It’s primary day in D.C. plus nine states – Arizona, Delaware, Maryland, Minnesota, New Hampshire, New York, Rhode Island, Vermont and Wisconsin. Keep in mind the Dems need to pick up 6 seats in November to regain control of the Senate and 15 seats to win back the House.
Here’s a rundown of what we’ve got our eyes on:
Rhode Island Senate Republicans: In the Republican version of Connecticut’s Lamont-Lieberman slugfest, incumbent Sen. Lincoln Chafee is battling for political survival against Cranston Mayor Stephen Laffey, a conservative backed by the Club for Growth. Despite Chafee’s frequent opposition to Bush administration policies, in recent days the National Republican Senatorial Committee has declared Laffey “unelectable” in the general election, and vowed not to support him. Even if Chafee wins, he is projected to have a tight race against Democratic challenger Sheldon Whitehouse. While pro-Israel money had initially been slow in coming to Laffey, his spokesperson said at least 4 PACs have donated in the past week, while several officials at other PACs have told the Forward they plan to help Whitehouse in the event of a match-up with Chafee.
Maryland Senate Democrats: Polls show Rep. Ben Cardin with a slight edge over former congressman and NAACP leader Kwesi Mfume for the seat of retiring Democratic Sen. Paul Sarbanes. Check out Matthew Berger’s coverage in our pages last week.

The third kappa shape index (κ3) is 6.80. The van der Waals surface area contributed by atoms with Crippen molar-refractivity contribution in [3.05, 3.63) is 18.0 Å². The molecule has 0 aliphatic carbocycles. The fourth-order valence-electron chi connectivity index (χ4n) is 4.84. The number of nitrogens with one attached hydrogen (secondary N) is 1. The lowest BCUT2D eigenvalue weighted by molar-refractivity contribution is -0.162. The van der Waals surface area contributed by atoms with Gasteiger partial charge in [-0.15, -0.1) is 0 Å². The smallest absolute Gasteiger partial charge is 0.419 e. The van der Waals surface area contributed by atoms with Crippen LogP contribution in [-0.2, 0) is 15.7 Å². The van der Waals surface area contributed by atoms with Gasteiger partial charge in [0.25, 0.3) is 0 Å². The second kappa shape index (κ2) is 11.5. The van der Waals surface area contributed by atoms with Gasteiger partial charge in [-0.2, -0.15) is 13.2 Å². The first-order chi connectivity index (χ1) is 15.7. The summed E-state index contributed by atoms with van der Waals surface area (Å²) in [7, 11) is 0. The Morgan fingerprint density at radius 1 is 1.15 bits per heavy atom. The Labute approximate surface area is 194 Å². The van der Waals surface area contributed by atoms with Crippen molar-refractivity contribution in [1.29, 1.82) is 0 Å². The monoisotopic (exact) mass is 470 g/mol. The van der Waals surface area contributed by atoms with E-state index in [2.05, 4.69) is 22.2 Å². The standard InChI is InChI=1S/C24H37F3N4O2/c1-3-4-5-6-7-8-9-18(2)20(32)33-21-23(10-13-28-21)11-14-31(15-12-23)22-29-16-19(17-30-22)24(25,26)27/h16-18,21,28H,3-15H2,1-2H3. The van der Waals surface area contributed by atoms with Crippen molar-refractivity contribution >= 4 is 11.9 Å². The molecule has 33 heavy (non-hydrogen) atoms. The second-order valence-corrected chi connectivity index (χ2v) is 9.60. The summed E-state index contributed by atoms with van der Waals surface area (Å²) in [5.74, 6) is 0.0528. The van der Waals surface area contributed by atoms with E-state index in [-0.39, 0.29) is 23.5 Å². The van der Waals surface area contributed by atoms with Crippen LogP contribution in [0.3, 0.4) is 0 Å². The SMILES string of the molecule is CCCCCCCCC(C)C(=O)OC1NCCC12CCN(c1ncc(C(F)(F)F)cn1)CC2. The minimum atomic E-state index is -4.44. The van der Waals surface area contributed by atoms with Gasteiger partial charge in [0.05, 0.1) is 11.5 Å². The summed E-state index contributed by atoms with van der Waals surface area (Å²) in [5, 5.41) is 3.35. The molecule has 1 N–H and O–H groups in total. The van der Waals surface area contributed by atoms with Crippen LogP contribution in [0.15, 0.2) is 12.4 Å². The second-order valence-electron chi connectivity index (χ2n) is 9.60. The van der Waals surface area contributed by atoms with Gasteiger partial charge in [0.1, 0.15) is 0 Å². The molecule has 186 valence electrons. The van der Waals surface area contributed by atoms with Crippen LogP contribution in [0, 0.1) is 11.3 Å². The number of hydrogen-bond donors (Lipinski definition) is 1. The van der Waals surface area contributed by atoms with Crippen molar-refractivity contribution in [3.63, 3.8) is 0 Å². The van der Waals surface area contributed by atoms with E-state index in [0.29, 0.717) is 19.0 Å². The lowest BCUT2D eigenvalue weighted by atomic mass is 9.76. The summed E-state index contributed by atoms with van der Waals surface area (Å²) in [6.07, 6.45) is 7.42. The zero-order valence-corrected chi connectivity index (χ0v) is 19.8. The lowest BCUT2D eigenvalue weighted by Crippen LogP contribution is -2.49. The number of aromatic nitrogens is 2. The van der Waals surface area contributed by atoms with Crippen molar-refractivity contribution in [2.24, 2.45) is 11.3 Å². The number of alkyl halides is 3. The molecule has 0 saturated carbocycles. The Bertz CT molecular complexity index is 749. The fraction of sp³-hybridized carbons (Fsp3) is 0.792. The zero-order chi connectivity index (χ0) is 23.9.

New York 11: City Councilmember David Yassky faces three opponents for the open seat of retiring Democratic Rep. Major Owens. The race has been highly contentious for months because Yassky, who is white and Jewish, is vying to represent a majority-minority district. It’s too close to call, with one recent poll giving all four candidates around 20% each, with 20% undecided.
Maryland 3: Eight Democrats are competing for the Baltimore-area district seat being vacated by Cardin, including John Sarbanes, son of the retiring senator. If Sarbanes prevails, November will feature a blow-out contest that pits Jew vs. (sort of) Jew … Republican nominee Dr. Gary Applebaum is Jewish, and Sarbanes is married to a Jew and is reportedly raising his children as Jews.
Minnesota 5: If he prevails in this tight four-way race for the seat being vacated by retiring Democratic Rep. Martin Sabo, Keith Ellison will almost surely make history in November as the first Muslim-American elected to Congress. While Ellison had been the front-runner in this race, in recent months he has been dogged by scandals involving his past association with the Nation of Islam, as well as unpaid taxes and late campaign filings. Bonus for another Jewish Republican nominee – Alan Fine – who will stand no chance in the general election, regardless of who wins the Democratic nomination.
Wisconsin 8: While this open seat leans Republican – it’s currently held by Republican Rep. Mark Green, who is running for governor – it is definitely on the Dem hit list for November. Tomorrow, Steve Kagen (Jew) battles Nancy Nusbaum (not Jew) for the shot. He’s favored to win.